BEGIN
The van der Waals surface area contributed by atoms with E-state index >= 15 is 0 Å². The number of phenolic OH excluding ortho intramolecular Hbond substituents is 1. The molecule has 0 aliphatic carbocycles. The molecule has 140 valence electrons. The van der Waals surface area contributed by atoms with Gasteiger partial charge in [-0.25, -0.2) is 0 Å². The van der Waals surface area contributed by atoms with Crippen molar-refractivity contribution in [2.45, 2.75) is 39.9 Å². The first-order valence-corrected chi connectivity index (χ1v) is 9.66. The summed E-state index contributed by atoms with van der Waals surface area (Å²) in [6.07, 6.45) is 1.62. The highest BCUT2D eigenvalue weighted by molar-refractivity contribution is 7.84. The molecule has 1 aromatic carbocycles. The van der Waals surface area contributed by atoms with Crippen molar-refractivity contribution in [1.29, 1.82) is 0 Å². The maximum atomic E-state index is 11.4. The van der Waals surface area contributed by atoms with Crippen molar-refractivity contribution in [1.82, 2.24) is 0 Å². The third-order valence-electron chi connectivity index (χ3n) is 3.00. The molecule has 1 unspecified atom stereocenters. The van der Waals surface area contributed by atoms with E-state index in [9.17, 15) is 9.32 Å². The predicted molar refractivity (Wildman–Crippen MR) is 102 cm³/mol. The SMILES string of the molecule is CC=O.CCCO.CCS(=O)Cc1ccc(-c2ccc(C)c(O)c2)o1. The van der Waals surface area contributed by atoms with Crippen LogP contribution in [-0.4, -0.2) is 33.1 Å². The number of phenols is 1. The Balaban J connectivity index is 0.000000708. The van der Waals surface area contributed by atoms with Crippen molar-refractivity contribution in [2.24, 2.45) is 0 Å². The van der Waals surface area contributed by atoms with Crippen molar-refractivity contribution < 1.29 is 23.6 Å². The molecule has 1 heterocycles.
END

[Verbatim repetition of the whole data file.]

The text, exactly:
The van der Waals surface area contributed by atoms with E-state index >= 15 is 0 Å². The number of phenolic OH excluding ortho intramolecular Hbond substituents is 1. The molecule has 0 aliphatic carbocycles. The molecule has 140 valence electrons. The van der Waals surface area contributed by atoms with Gasteiger partial charge in [-0.25, -0.2) is 0 Å². The van der Waals surface area contributed by atoms with Crippen molar-refractivity contribution in [2.45, 2.75) is 39.9 Å². The first-order valence-corrected chi connectivity index (χ1v) is 9.66. The summed E-state index contributed by atoms with van der Waals surface area (Å²) in [6.07, 6.45) is 1.62. The highest BCUT2D eigenvalue weighted by molar-refractivity contribution is 7.84. The molecule has 1 aromatic carbocycles. The van der Waals surface area contributed by atoms with Crippen molar-refractivity contribution in [1.29, 1.82) is 0 Å². The maximum atomic E-state index is 11.4. The van der Waals surface area contributed by atoms with Crippen molar-refractivity contribution in [1.82, 2.24) is 0 Å². The third-order valence-electron chi connectivity index (χ3n) is 3.00. The molecule has 1 unspecified atom stereocenters. The van der Waals surface area contributed by atoms with E-state index in [9.17, 15) is 9.32 Å². The predicted molar refractivity (Wildman–Crippen MR) is 102 cm³/mol. The SMILES string of the molecule is CC=O.CCCO.CCS(=O)Cc1ccc(-c2ccc(C)c(O)c2)o1. The van der Waals surface area contributed by atoms with Crippen LogP contribution in [-0.4, -0.2) is 33.1 Å². The number of phenols is 1. The Balaban J connectivity index is 0.000000708. The van der Waals surface area contributed by atoms with Crippen molar-refractivity contribution in [2.24, 2.45) is 0 Å². The van der Waals surface area contributed by atoms with Crippen molar-refractivity contribution < 1.29 is 23.6 Å². The molecule has 1 heterocycles.